Behind the Hymn Sunday: Send the Light
Send the Light was written by Charles H. Gabriel.
Charles Hutchinson Gabriel was born August 18, 1856 in Wilton Iowa and raised on a farm.
As a boy, Gabriel taught himself to play a small reed organ. He was following in his father’s footsteps and leading singing schools by the age of 16.
One folklore of his youth, is that his pastor at First Presbyterian Church, shared his sermon topic and asked Gabriel if he knew of a song to go with it. By that Sunday, the young man had written him a song to accompany the sermon.
He is also believed to have written the hymn, “How Can It Be,” as a young and published under one of his pseudonyms, Charles H. Marsh.
Gabriel was twice married, producing a child in each marriage. His first marriage resulted in a divorce, which was very uncommon in that day and time.
Gabriel edited numerous songs, school song books and cantatas throughout his lifetime.
In 1890, he was called to Grace Methodist Episcopal Church, in San Francisco, CA as music director. While serving this church he wrote Send the Light, when the Sunday School superintendent asked for a missionary hymn for Easter Sunday to highlight Golden Offering.
The hymn was first sung on March 6, 1890 with great enthusiasm. A visiting missionary heard the song and loved it so much that he carried it back east with him. The hymn became immediately popular.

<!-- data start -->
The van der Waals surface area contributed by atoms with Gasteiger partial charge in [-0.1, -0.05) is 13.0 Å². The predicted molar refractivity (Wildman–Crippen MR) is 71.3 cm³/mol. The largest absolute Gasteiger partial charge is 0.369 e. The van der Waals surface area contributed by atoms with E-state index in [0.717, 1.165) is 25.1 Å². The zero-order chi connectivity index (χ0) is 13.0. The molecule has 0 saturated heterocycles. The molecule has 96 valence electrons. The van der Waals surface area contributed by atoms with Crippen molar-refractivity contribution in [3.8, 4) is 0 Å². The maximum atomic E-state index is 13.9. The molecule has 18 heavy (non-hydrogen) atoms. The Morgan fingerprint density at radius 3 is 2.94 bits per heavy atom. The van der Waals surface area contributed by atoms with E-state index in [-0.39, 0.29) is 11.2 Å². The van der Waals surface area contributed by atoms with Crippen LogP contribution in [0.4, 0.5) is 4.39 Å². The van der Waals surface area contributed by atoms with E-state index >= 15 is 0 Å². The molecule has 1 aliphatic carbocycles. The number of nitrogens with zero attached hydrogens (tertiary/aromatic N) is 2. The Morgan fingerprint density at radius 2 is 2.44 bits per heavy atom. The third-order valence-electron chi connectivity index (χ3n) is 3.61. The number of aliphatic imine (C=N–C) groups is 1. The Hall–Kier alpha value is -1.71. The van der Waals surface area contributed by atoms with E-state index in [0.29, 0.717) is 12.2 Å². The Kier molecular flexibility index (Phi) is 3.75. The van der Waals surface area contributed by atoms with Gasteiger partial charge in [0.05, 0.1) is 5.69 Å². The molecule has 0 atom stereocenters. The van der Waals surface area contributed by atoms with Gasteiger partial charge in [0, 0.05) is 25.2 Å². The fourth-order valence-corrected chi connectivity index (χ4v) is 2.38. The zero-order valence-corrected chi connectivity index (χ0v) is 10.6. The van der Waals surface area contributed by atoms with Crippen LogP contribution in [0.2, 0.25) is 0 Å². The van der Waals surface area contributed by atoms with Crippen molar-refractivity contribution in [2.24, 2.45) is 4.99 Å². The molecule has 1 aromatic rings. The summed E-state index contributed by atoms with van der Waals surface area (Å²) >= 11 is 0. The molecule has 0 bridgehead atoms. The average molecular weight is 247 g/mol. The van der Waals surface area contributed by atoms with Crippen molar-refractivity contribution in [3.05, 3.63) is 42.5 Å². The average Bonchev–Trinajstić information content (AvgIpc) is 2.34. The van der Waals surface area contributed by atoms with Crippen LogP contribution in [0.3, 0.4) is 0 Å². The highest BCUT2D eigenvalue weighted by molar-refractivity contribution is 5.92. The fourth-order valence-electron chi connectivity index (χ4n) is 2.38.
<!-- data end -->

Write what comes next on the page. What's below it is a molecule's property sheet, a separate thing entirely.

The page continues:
The text is believed to be based on Acts 16, when Paul has the vision of the Man of Macedonia asking for help and to Please, send the light.
Matthew 5, says “you are the light of the world” and we are to invest in others.
This song about world evangelism was first published in Gabriel’s 1891 edition of Scripture songs. The copyright was owned by E. O. Excell.
In 1912, he moved to Chicago, IL and began working with Homer Rodeheaver’s publishing company. From then on he supported himself writing hymns. He is known to have written over 7,000 hymns, including His Eye on Sparrow, I stand Amazed in the Presence, The Way of the Cross, Higher Ground. He wrote under various pseudonyms, including Charlotte G. Homer.
Homer A. Rodeheaver, Gabriel’s boss, was the music director for revival evangelist Billy Sunday and used many of Gabriel’s songs in the evangelist campaigns. This brought great fame and success for Gabriel and allowed him to support himself as a composer.
Gabriel wrote his autobiography titled, Sixty Years of Gospel Song.
On September 14, 1932, Charles H. Gabirel died in Hollywood, CA.